Composer Eric Whitacre has always reached for the stars, in an ethereal, musical sense, but the latest incarnation of his Deep Field project takes that concept to a new level.
The orchestral work is relaunching, with an epic addition that adds a massive choir, as the soundtrack for a new film about the Hubble Space Telescope the original inspiration for the piece. Deep Field: The Impossible Magnitude of Our Universe, the film, premieres Friday with a special screening at Cape Canaveral, Fla., with Whitacre in attendance.
It's quite an evolution for the work, which debuted in 2015 with the Minnesota Orchestra.
"Working with the Minnesota Orchestra was a truly extraordinary experience for me," Whitacre says. "Not only are they such a warm and fun bunch of people, but their musicianship is extraordinary. It was incredible."
And then things became a "little overwhelming" when NASA's John Grunsfeld contacted Whitacre after those concerts. Grunsfeld, who was associate administrator of the space agency's Science Mission Directorate at the time, is an accomplished scientist and astronaut, with several space shuttle missions to the Hubble Space Telescope among his achievements. He had a new mission in mind for Whitacre's work.
"I felt incredibly humbled by his kind words about my piece, Deep Field, and it was thrilling that he enabled the opportunity for us to work with the Space Telescope Science Institute to create brand new imagery from Hubble images of the cosmos we've never seen before," Whitacre says.
Grunsfeld will join Whitacre, along with other guests, at the NASA premiere for a post-screening Q&A.
"The film and music paint the story of Hubble from its launch, the challenges, the quest to fix the telescope and eventually the mind-blowing discovering of the Hubble Deep Field image. In just one tiny dark area of the sky, Hubble saw nearly 3,000 galaxies billions of stars that we never knew existed before. It fundamentally changed the way we understand the universe and made us realize just how incredibly small we are within the cosmos. The beauty of the work of the scientists and visualizers at the Space Telescope Science Institute just has to be seen."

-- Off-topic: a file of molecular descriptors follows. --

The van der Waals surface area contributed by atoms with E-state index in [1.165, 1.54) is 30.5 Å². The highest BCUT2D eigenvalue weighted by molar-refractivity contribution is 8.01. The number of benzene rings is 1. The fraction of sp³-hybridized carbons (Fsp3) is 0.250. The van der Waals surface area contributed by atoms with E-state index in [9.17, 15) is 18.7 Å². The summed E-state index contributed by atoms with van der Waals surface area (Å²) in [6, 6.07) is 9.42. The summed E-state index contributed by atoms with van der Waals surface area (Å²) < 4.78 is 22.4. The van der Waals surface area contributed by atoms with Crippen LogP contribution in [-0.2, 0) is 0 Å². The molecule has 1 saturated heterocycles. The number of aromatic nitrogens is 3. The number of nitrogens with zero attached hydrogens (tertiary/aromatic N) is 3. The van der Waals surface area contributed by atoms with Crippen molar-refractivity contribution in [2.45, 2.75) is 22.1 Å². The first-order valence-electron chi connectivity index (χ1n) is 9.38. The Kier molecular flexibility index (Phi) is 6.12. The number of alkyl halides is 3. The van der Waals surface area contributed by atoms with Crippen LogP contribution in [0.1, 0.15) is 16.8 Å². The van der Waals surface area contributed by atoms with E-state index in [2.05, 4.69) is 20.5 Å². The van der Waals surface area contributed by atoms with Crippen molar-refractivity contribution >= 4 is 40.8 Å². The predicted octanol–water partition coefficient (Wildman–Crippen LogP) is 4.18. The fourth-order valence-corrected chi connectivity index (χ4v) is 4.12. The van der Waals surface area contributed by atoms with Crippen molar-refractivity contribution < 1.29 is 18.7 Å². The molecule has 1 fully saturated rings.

He adds, "Deep Field is a largely orchestral piece, but for the moment of revelation, the epic climax of the piece when we first see the Deep Field, the choir joins. In the film and soundtrack, not only do we have the Eric Whitacre Singers but Virtual Choir 5, representing 120 countries over 8,000 voices aged 4 to 87. How beautiful is that? We've been calling it the Earth Choir!"
Assembling that choir, whose members contributed their individual performances online, has been a key accomplishment of the project, Whitacre says.
"We moved the goalposts this time," he explains. "It was easier to participate than before, which allowed people who don't sing in choir to join, and we provided a supportive pathway for those with hearing and sight impairment or learning difficulties to join."
The project has had an educational impact, too.
"I've learned more about astrology and astrophysics than I could ever imagine, and have met a host of extraordinary people from NASA and STScI," Whitacre says. "Once the film has been released, we start work on the education side of the project the STEAM initiative. That's huge and so important to me and the film's producers (and my management) at Music Productions. We added the first steps of the STEAM material on the Deep Field website. Virtual Choir singers (and anyone else who signed up) could work through a series of badges about science and music, exploring and finding out more along the way."
Those interested in seeing the Deep Field film can find out where it's playing on the film's site and watch it below. Whitacre also encourages fans to check out the "truly great" IMAX documentary Hubble, narrated by Leonard DiCaprio, for additional perspective.
"Our film is completely different," the composer says. "You could call it an art film in some ways. It's almost a meditation on our universe a painting in music and images of the story of Hubble. That said, it's 100 percent scientifically robust, and has been created by some of the leading astrophysicists in our world alongside artists 59 Productions."
But whatever people do, he urges them to keep exploring.
"Our hope is that some of the viewers will go to DeepFieldFilm.com, or STScIs or NASA's sites, and look at many of the associated materials. The work that they do in exploration much of which has a direct impact on our everyday lives or future lives is so important. If this film inspires viewers to want to learn more about music, the stars, our cosmos, our home, that would be a perfect outcome."
In the meantime, Whitacre will keep looking to the stars, too, for inspiration. And what about the cosmos influences his music writing?
"Sheer beauty," he says. "The unknown. Humankind's thirst for discovery. Our natural curiosity about ourselves and our planet. Carl Sagan. Neil deGrasse Tyson. Shall I go on?"